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from Fort Cumberland
In September 1776, a British outpost was established on Shepody Bay to prevent contact with the Rebels in Machias, Maine and desertion from the garrison at Fort Cumberland. It consisted of 15 soldiers from the Royal Fencible Americans under command of Lieutenant John Walker, a Loyalist from Worcester, Massachusetts. On 29 October 1776, as a prelude to their assault on Fort Cumberland, the Rebel invading force under Jonathon Eddy captured the Shepody Outpost, killing one Fencible and wounding Lieutenant Walker.
Battle of Petitcodiac
on 4 September 1755
After the capture of Fort Beausejour during the Seven Years War, and in an attempt to gain control over the region, the British sent a punitive expedition consisting of two companies of British colonial troops into the Petitcodiac River Valley to destroy the Acadian settlements located there. While the main body finished their operation on the eastern bank, a detachment was despatched to the western bank. When the detachment under Major Frye approached a small Acadian settlement located near where Hillsborough now stands, it encountered a French forces under command of Captain Charles Deschamps de Boishebert and was driven off with heavy losses. The site is marked by a National Historic Sites and Monument plaque.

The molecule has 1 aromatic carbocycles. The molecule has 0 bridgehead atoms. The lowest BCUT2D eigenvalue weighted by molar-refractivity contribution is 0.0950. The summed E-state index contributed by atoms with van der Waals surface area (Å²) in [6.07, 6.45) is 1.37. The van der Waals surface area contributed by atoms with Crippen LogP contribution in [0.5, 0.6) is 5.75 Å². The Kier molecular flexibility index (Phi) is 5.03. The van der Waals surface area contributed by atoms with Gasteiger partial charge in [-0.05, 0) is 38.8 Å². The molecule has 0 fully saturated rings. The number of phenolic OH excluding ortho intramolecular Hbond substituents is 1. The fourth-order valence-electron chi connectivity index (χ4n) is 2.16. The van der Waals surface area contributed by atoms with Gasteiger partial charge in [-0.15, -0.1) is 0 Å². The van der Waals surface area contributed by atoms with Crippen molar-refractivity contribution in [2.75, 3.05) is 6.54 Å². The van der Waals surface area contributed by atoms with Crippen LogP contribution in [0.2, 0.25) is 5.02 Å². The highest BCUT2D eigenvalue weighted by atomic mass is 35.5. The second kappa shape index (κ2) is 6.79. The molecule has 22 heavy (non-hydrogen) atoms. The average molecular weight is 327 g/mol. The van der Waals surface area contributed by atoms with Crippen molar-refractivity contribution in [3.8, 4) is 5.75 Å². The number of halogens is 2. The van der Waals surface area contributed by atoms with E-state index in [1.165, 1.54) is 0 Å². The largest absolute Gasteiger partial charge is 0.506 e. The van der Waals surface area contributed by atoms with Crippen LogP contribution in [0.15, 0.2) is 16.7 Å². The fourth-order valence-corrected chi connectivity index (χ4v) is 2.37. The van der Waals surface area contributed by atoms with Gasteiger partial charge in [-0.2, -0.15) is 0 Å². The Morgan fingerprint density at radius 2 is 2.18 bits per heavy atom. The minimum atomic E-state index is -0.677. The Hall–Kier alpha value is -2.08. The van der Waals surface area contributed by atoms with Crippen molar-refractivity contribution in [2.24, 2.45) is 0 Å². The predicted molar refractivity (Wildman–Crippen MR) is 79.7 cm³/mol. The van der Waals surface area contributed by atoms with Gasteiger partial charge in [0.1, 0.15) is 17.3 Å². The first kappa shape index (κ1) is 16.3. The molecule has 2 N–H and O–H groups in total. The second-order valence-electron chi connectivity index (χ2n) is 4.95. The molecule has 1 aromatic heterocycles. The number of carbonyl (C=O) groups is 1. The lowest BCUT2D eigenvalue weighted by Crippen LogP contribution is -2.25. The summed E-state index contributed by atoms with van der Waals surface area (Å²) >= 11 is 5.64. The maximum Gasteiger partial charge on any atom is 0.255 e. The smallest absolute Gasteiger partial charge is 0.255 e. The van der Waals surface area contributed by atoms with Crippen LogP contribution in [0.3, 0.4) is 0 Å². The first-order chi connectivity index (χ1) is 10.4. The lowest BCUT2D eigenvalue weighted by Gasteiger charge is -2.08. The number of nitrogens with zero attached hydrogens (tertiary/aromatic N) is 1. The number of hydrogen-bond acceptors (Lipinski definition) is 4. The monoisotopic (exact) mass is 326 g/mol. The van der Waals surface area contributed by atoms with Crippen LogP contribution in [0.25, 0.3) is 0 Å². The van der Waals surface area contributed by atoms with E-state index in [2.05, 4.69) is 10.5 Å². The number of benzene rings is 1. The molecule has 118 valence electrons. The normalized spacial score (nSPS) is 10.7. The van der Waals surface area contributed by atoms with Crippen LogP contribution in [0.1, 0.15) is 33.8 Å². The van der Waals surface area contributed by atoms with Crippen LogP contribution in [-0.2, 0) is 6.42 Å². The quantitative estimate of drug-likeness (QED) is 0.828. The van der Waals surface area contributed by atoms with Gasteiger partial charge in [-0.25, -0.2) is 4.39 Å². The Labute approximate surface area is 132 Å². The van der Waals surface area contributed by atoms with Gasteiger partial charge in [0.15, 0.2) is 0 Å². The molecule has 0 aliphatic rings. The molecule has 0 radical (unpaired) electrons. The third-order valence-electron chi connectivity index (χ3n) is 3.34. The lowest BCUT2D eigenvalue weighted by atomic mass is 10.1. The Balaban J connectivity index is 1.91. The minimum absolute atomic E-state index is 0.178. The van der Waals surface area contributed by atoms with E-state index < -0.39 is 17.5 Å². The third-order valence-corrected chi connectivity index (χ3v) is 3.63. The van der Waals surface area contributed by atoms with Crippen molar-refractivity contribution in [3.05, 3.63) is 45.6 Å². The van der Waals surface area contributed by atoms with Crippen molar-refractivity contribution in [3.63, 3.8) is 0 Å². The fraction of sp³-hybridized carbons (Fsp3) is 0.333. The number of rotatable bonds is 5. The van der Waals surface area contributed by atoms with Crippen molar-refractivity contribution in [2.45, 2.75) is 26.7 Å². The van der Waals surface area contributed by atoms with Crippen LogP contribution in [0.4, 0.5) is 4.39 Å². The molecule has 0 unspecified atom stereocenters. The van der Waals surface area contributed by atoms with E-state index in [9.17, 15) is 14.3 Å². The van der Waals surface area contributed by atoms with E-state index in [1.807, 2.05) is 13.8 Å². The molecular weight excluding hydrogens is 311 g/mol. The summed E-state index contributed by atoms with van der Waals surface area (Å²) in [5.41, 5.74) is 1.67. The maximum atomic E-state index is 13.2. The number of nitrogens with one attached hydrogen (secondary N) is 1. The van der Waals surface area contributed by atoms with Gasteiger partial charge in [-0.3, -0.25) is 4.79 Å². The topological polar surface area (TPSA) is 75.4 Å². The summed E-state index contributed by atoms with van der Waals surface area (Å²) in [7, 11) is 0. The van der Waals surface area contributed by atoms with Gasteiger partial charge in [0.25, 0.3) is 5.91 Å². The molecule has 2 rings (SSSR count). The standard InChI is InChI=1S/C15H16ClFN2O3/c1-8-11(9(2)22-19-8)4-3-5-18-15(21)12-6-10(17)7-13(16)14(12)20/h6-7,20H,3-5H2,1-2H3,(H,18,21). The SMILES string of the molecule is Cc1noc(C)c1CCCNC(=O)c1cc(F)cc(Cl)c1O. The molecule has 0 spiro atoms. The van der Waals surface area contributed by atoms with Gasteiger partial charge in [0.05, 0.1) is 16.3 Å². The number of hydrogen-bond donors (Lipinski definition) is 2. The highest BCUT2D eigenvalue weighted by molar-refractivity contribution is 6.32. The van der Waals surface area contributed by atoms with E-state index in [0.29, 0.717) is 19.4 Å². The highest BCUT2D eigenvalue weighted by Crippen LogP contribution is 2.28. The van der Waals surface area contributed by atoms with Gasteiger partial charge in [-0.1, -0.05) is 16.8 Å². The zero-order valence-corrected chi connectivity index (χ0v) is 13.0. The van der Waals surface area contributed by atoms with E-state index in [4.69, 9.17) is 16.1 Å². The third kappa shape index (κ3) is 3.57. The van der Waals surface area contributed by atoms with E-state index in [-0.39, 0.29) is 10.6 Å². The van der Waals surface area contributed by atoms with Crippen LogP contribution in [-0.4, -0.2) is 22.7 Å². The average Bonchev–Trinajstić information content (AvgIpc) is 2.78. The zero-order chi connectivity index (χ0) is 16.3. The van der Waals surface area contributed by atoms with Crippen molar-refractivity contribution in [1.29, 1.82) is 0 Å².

The Village of Alma, along with another in the Province of Quebec, is named for a battle of the Crimean War. The objective of the British and French allies in this war was to destroy the great Russian naval port of Sebastopol in Crimea on the Black Sea. On their march to Sebastopol the Allies had to cross the Alma River. On the heights above the river the Russians barred the way with a strong force under command of Prince Menshikoff. In a hotly contested battle fought on 20 September 1854, the Russian were cleared away at a cost of 2,000 British, 1,600 French and 5,500 Russian casualties. This victory received great acclaim within the British Empire.
First World War Guns
On display along the highway at the museum entrance are two artillery guns. On the right is a British field gun manufactured in 1905, emblazoned with the crest of King Edward VII. On the left is a German field gun manufactured by Krupp in 1917 with the identifying number 590. A plaque on this gun proclaims it was capture by New Brunswick’s 26th Battalion and was “won by citizens of Albert County N.B. in the victory loan competition of 1919.”Top of page